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IoT in sports

04.07.2018
Andrey Nikishin

Even if you’re not a football fan, you’re bound to have heard about the 2018 FIFA World Cup Russia™. But if you are following the football, you will have seen the new Video Assistant Referee (VAR) technology being used regularly during matches. VAR and other technologies are helping clear up controversial episodes on the pitch: the awarding of penalties has become fairer, and it’s now easy to clarify if a goal has been scored or not.

Modern technologies have been used in sports for a while now. For example, Hawk-Eye has seen active use not only in football but also tennis, cricket and volleyball for over 15 years. This particular technology collects data from several cameras and, after processing, provides a verdict on whether a football has crossed the goal line, or a tennis ball lands inside the court.


Photo taken from FIFA.com

GoalRef is another technology that’s used in football. However, it uses a very different principle – the ball has a special chip inside it.

Just imagine if chips were added to the players’ football strips as well as the ball – electronic devices could make precision offside calls or say who last touched the ball before it left the field. It would make assistant referees superfluous and the number of human errors would be significantly reduced.

Team sports are not the only area where  advanced technologies and the IoT can be put to good use. Gymnastics and diving are two sports where high technologies are playing a big role.

Fujitsu has developed a 3D sensing system that is actually used as a training tool to help athletes achieve better results. Although the system hasn’t been used in sports for long, Fujitsu positions it as being capable of completely replacing judges. The system uses 3D sensors to scan the movements of an athlete, builds a model based on the collected data and gathers statistics. 3D sensing has a library of all gymnastic skills that provides the system with the opportunity to detect a specific skill in real time and calculate the complexity of an athlete’s performance. The system has already gained approval during large-scale regional and international competitions, and the International Gymnastics Federation (FIG) is already planning to use the system in an auxiliary role at the 2020 Olympic Games in Tokyo. Who knows, maybe there will be no human judges in gymnastics by 2024.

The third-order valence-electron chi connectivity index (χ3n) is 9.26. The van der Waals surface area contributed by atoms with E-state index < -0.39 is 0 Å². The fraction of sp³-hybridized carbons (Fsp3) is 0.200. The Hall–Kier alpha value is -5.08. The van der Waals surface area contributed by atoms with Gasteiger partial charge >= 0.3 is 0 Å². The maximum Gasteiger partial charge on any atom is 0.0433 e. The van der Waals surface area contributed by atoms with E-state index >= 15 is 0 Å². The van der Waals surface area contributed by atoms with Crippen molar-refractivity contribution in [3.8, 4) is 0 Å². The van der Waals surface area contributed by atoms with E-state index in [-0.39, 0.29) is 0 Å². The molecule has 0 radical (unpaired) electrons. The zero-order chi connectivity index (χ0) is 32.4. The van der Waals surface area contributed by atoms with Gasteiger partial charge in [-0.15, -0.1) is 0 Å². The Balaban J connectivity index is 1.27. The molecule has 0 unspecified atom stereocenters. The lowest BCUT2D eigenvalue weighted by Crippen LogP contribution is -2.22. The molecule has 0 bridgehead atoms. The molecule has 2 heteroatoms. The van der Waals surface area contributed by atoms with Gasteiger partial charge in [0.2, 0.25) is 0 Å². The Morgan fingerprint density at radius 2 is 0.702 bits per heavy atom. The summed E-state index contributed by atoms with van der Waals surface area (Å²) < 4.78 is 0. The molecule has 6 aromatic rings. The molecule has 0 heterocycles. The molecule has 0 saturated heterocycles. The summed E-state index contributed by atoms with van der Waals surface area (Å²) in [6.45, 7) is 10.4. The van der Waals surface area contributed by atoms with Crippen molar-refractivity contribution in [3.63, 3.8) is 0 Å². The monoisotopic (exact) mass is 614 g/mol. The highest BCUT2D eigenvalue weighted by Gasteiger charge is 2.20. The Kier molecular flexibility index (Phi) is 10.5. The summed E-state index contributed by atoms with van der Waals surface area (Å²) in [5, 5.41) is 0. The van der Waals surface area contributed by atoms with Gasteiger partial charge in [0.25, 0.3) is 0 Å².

The use of IT systems helps remove subjectivity when judging athletes in those sports where it’s necessary to score technical elements, for example, rather than artistry.

The use of advanced technologies is not exclusive to the world of sporting achievements, however. We mere mortals also have something to gain. For example, there are wristbands that remind us it’s time to get up and have a walk, or make it possible to compete with a friend thousands of kilometers away, or schedule training sessions in preparation for a marathon. Those who play golf will know how difficult it is to get the perfect swing. IT technologies can assist here too. It can show you where you’re going wrong on the screen of your smartphone and provide recommendations on how to correct it.

I’m all for the use of the latest technologies in sport – I believe they enrich sports by reducing subjectivity and the number of human errors. Having said that, I really hope robots never replace sportsmen, and when supporting our favorite teams we still get excited over near misses and still cheer when a goal’s scored. Otherwise, what’s the point of sport?